The fraction reported would be graduated according to the patient’s income and the amount of the balance due. For a high-income taxpayer with a low account balance, the amount subject to tax the first year might be 100 percent of the balance. For a taxpayer with minimal income, the balance would carry over undiminished to the following year.

Thus the uninsured patient would be required to pay off the unpaid balance via income-tax payments year after year until it is retired. Whether the account balance would be adjusted upward annually to match the depreciation of the dollar, whether interest would be charged on the average balance, whether the IRS would have a claim on a decedent’s estate for the unpaid balance, and whether such liabilities would survive bankruptcy are questions for policymakers to decide. A further question is how much of the tax payment collected the government would deduct to cover administrative costs before remitting the remainder to the providers who weren’t paid for their services.

In sum, the proposal says to the person who prefers not to obtain insurance: “Your government will not fine you for failing to buy health insurance. But if you are unlucky enough to run up a big medical bill that you can’t pay from your assets, you will be paying a piece of it off every year at tax time, possibly for the rest of your life. Are you sure you wouldn’t prefer to invest in a high-deductible insurance policy with limited mandates, with a cap on out-of-pocket payments, and with your own tax-free Health Savings Account?”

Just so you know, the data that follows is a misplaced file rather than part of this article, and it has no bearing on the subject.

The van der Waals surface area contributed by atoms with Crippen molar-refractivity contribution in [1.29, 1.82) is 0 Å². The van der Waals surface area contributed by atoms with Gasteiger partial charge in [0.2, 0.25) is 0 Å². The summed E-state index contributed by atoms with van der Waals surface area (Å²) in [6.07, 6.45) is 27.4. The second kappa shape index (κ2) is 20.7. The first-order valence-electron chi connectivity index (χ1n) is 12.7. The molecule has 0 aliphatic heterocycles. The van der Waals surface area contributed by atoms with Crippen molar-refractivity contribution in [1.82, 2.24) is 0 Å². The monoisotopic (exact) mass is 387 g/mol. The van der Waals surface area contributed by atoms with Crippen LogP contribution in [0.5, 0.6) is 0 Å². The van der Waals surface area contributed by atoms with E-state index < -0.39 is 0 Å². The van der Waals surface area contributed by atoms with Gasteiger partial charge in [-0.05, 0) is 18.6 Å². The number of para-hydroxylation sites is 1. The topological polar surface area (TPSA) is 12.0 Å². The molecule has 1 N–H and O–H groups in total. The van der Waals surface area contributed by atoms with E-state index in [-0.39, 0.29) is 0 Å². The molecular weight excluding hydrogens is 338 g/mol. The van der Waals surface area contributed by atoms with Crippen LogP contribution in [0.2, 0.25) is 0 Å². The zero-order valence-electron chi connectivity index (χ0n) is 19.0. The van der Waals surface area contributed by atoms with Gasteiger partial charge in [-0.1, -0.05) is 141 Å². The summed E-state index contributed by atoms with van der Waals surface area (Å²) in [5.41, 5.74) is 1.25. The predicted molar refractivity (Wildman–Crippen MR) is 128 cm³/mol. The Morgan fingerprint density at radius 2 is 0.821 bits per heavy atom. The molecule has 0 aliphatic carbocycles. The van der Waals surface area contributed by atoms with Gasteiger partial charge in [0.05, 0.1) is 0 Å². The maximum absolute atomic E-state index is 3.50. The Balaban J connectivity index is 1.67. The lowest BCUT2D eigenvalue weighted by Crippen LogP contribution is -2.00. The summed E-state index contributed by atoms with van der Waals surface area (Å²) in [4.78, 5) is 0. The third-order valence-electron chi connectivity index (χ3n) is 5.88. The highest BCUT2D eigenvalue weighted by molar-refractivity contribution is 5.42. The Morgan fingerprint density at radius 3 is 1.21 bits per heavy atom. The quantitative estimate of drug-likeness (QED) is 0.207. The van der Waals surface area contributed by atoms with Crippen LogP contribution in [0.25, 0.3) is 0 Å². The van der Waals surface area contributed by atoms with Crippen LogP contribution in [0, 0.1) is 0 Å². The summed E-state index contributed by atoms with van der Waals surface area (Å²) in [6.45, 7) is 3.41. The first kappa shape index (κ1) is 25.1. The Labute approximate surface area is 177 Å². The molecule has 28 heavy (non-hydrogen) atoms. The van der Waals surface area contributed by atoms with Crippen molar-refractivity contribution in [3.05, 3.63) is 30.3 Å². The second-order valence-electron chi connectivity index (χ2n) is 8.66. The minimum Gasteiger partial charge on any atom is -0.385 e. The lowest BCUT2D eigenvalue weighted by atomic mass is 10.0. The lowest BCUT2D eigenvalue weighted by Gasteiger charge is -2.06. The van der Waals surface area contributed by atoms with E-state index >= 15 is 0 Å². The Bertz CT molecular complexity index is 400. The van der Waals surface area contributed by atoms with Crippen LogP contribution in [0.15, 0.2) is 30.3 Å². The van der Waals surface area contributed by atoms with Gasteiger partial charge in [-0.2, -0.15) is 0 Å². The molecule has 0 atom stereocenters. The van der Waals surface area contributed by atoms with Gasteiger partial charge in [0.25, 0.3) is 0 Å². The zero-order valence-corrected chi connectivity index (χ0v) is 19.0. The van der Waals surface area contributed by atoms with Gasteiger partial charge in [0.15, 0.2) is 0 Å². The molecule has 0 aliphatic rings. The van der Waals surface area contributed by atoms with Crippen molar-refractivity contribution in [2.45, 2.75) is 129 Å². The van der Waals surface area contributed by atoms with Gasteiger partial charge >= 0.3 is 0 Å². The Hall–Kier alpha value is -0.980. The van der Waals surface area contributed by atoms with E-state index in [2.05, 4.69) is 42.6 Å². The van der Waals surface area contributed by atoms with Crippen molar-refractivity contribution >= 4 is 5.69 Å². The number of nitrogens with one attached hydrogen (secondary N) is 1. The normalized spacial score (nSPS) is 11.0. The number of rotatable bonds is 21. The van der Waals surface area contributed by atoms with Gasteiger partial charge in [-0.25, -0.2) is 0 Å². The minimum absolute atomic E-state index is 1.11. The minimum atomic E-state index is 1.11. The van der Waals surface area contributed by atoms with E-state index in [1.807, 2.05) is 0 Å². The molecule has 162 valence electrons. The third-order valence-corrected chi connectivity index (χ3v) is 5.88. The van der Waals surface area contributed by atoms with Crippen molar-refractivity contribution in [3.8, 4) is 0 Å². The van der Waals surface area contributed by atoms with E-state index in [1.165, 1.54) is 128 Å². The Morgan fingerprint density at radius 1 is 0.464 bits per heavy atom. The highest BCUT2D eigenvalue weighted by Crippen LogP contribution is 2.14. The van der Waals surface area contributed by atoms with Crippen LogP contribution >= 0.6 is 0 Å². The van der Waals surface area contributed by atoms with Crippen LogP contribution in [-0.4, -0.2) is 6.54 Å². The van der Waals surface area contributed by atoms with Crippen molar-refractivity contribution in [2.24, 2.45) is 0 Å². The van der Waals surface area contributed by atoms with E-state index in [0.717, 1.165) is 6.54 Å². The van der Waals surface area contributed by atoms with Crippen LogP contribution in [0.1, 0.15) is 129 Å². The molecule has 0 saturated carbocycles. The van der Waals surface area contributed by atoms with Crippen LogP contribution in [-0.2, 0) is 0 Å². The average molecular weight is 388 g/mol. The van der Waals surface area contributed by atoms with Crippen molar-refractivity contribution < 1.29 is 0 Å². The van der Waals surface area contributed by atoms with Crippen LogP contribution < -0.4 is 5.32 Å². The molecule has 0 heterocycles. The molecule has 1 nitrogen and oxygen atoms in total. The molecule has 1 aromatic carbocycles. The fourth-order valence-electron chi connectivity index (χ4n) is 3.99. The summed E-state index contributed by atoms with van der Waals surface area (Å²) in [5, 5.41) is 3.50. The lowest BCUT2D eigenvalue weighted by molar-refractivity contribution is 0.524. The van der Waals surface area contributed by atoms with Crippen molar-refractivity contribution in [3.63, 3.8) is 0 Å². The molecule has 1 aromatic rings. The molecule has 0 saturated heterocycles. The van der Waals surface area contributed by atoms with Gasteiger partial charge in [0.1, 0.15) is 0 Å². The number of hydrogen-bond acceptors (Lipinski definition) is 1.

It will be objected that it might be years — if ever — before an ordinary individual could pay off a large hospital bill through annual income-tax payments. That’s true. But the proposal at least fixes the economic responsibility for paying for services received upon the person benefiting from the services, and it sets up a virtually effort-free mechanism for paying.

To the extent the government returns the tax collections from this provision to the unpaid providers, the proposal will also reduce the otherwise unavoidable cost shift to insured patients via higher premiums.

This plan is a clear conceptual alternative to the government forcing every citizen to buy government-approved insurance. The uninsured patient will be spared an oppressive government mandate to buy coverage. But the patient will know that if he or she suddenly requires expensive medical care, the consequence of having failed to enroll in suitable coverage will be reduced after-tax income. That will emphasize that the unpaid bill remains the patient’s responsibility, not society’s.

No scheme is perfect. If expenses are incurred, somebody has to bear the burden. But by obviating the argument for an illiberal individual mandate, such an income-tax-based recapture plan has a lot to recommend it.

– John McClaughry is president of the Ethan Allen Institute in Vermont.